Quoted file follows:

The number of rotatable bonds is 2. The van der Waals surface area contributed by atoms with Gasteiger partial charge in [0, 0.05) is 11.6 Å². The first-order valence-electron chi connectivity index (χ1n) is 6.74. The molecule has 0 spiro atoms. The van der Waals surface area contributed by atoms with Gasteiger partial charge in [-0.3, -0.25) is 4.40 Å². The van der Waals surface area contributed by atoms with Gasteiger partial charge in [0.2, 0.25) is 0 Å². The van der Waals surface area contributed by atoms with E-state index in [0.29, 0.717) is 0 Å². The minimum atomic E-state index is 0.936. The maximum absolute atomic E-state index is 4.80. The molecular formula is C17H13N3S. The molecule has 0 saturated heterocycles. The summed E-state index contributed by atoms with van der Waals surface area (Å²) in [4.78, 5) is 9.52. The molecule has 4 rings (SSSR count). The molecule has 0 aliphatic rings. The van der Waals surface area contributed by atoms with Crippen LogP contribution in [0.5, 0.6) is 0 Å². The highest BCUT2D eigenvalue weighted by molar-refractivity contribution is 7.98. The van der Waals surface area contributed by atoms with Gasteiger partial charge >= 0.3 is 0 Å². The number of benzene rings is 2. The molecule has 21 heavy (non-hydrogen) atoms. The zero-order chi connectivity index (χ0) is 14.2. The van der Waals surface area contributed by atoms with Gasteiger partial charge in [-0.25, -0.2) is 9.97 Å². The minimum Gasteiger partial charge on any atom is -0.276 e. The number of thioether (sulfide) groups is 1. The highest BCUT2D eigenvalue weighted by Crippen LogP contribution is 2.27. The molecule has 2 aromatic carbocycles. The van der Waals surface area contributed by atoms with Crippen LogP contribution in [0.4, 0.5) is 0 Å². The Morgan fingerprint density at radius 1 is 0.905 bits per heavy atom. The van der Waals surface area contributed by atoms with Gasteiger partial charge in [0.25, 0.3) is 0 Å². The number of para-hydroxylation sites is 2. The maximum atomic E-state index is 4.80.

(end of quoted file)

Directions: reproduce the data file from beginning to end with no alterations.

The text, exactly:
The number of rotatable bonds is 2. The van der Waals surface area contributed by atoms with Gasteiger partial charge in [0, 0.05) is 11.6 Å². The first-order valence-electron chi connectivity index (χ1n) is 6.74. The molecule has 0 spiro atoms. The van der Waals surface area contributed by atoms with Gasteiger partial charge in [-0.3, -0.25) is 4.40 Å². The van der Waals surface area contributed by atoms with Gasteiger partial charge in [0.2, 0.25) is 0 Å². The van der Waals surface area contributed by atoms with E-state index in [0.29, 0.717) is 0 Å². The minimum atomic E-state index is 0.936. The maximum absolute atomic E-state index is 4.80. The molecular formula is C17H13N3S. The molecule has 0 saturated heterocycles. The summed E-state index contributed by atoms with van der Waals surface area (Å²) in [4.78, 5) is 9.52. The molecule has 4 rings (SSSR count). The molecule has 0 aliphatic rings. The van der Waals surface area contributed by atoms with Crippen LogP contribution in [0.5, 0.6) is 0 Å². The highest BCUT2D eigenvalue weighted by molar-refractivity contribution is 7.98. The van der Waals surface area contributed by atoms with Gasteiger partial charge >= 0.3 is 0 Å². The number of benzene rings is 2. The molecule has 21 heavy (non-hydrogen) atoms. The zero-order chi connectivity index (χ0) is 14.2. The van der Waals surface area contributed by atoms with Gasteiger partial charge in [-0.25, -0.2) is 9.97 Å². The minimum Gasteiger partial charge on any atom is -0.276 e. The number of thioether (sulfide) groups is 1. The highest BCUT2D eigenvalue weighted by Crippen LogP contribution is 2.27. The molecule has 2 aromatic carbocycles. The van der Waals surface area contributed by atoms with Crippen LogP contribution in [0.4, 0.5) is 0 Å². The Morgan fingerprint density at radius 1 is 0.905 bits per heavy atom. The van der Waals surface area contributed by atoms with Gasteiger partial charge in [0.25, 0.3) is 0 Å². The number of para-hydroxylation sites is 2. The maximum atomic E-state index is 4.80.